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The Season of Advent 2020

Today is the First Sunday of Advent.

During the four weeks of Advent, we prepare for the celebration of Christ’s birth through prayer and reflection. Amid the Christmas preparations, we look for practical ways to observe the holiness of the season in our everyday lives. (Follow our Advent calendar on our website in preparation for Christmas. It can also be downloaded and printed.)

With Advent we mark the beginning of the Church’s liturgical year. Advent is a season of waiting with hopeful expectation. We look forward towards Christmas and the birth of Christ. Advent draws us into the mystery of God. We are invited to contemplate God whose promises are embedded within our time and history, shaping it and slowly bringing to fulfilment in unexpected ways and through the least expected people. In Advent we encounter God who never ceases to surprise us.

In the season of Advent, we grow. Our hearts are enlarged to embrace the suffering of the world in God’s love. In such a love, we do not get trapped in despair and powerlessness because we know we have a Saviour, ‘Emmanuel’.

Advent is the time of opening ourselves to the risk of hope, and the power of the whole world in all its times, places, people and circumstances. We are asked to see this world as God sees, knows and loves it, with all its beauty and painful truth. The contemplation invites us to attend also to the response of one, small, unseen young woman in Nazareth. She is our teacher and guide in this Advent time. She is the one who can teach us how to listen deeply, contemplatively, and she is the one who can show us how to be open to the impossible thing that God does.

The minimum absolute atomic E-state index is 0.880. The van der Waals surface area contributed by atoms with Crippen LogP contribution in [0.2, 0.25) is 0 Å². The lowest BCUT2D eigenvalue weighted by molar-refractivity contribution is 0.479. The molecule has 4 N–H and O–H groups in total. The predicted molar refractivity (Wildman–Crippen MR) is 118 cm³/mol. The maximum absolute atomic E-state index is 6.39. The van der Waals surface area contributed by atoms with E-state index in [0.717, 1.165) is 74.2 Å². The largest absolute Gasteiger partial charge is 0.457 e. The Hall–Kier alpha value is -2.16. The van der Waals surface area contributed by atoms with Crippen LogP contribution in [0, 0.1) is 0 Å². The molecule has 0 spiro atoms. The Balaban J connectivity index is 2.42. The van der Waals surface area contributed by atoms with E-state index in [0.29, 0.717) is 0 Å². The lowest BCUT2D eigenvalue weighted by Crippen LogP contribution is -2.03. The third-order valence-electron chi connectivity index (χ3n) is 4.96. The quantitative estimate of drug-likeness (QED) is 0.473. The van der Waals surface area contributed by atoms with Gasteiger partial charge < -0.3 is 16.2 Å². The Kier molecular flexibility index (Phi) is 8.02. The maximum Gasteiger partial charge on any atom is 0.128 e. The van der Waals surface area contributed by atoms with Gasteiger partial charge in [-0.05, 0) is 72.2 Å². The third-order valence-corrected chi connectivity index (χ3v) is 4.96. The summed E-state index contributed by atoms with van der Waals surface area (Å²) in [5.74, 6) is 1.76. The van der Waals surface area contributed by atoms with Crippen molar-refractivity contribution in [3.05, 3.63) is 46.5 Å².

First Reading: Isaiah 63:16-17,64:1,3-8

Second Reading: 1 Corinthians 1:3-9

Gospel: Mark 13:33-37

The readings announce the coming of the Lord. They ask us to “be awake”, to engage all our senses, and especially interior senses, that we can see what the Lord is doing and how the Lord is bringing about the fulfilment of his promises. (Mark 13:33-37)

They invite us to ponder the very nature of God who is active within history as its Lord. Who is this God for whom we are waiting? Who is this God who is faithful to us and God’s creation?


What does the Lord ask me to see? What is the knowledge and the desire he wishes to place in my heart?

I speak to the Lord about my fears and doubts; also, about my desires and longing as we pray in this week of Advent.


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